"The last time we were here they told us we needed to get the mayors and the civic and business community with us," Codina said. "We've done that. Now we'd like to see a vote."


Despite the optimism, the money for a retractable-dome stadium faces serious obstacles in the Senate, where Lee has questioned tax breaks for sports teams and senators quote polls that show most voters opposed to public financing of pro teams.


A Senate study found that there's virtually no economic benefit to public financing of professional stadiums and Lee as recently as Monday said he has a "real problem" with granting the team a second state subsidy: former team owner Wayne Huizenga won a rebate in the mid-1990s to retrofit the current stadium.


The measure was moribund until a week ago, when House members revived it and the legislation cleared that chamber, raising hopes among supporters.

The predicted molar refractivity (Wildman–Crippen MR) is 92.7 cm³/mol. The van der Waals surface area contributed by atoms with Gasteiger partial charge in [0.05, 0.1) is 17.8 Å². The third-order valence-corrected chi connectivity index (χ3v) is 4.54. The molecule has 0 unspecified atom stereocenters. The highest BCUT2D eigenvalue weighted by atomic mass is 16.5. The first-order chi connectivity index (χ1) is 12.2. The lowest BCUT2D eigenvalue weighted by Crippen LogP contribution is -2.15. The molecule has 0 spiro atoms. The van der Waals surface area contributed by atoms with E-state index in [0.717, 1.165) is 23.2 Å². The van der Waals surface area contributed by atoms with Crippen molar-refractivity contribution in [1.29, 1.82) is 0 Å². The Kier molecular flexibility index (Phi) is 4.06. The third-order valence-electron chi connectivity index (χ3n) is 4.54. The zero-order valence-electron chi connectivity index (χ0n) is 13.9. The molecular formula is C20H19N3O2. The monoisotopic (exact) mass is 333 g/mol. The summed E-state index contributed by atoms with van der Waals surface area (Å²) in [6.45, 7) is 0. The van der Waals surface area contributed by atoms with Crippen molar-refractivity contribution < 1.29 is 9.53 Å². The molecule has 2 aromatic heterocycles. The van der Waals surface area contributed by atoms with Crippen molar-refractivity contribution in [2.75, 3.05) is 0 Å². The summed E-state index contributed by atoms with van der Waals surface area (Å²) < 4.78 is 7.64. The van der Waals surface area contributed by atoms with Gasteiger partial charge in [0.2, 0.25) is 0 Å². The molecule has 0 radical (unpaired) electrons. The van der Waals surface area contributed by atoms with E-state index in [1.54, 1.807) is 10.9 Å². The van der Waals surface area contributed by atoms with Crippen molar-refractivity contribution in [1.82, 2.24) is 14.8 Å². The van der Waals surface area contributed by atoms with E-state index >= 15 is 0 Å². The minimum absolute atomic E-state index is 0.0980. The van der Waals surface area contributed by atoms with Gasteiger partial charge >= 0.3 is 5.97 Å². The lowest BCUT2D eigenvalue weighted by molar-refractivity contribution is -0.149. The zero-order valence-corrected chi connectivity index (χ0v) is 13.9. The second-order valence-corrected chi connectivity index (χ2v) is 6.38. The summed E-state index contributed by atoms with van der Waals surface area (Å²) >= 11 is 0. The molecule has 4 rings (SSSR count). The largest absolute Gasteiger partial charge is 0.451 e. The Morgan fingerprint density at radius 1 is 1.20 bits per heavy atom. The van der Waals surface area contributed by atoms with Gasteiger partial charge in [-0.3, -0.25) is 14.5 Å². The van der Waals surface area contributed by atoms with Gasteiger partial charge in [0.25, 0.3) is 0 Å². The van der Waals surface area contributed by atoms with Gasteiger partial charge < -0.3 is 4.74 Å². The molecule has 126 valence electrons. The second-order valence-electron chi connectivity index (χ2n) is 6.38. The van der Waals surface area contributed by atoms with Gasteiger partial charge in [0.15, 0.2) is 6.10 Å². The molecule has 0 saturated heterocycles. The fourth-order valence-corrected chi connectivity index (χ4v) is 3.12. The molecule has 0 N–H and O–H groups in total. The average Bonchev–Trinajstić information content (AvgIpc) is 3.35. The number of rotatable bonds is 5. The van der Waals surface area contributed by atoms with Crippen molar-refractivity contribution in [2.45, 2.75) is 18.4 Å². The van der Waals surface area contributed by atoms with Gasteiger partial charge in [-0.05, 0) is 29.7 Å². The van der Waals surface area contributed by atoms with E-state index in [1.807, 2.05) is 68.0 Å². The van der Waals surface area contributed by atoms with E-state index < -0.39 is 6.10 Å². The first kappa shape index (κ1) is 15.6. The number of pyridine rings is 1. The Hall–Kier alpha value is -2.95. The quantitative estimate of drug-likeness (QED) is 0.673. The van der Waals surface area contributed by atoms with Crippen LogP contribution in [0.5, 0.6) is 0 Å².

But to get the bill out of that chamber and bring it back to life, the House rolled it into a sweeping proposal that includes millions for four spring training facilities -- including the Baltimore Orioles' facility in Fort Lauderdale -- and $30 million to lure the NASCAR Hall of Fame to Daytona Beach. The legislation's price makes it a tricky issue in the Senate, which has twice before delivered the death knell to Marlins money.


"The Marlins might have been able to make it alone; now you've got a hell of a lot more reasons to vote against it," said former Senate president Jim King, a Jacksonville Republican.




Because the Senate version of the Marlins bill has not been heard by the chamber's budget committee, supporters would have to convince senators to waive their rules -- which requires agreement of two-thirds of the Senate -- just to get it on the floor.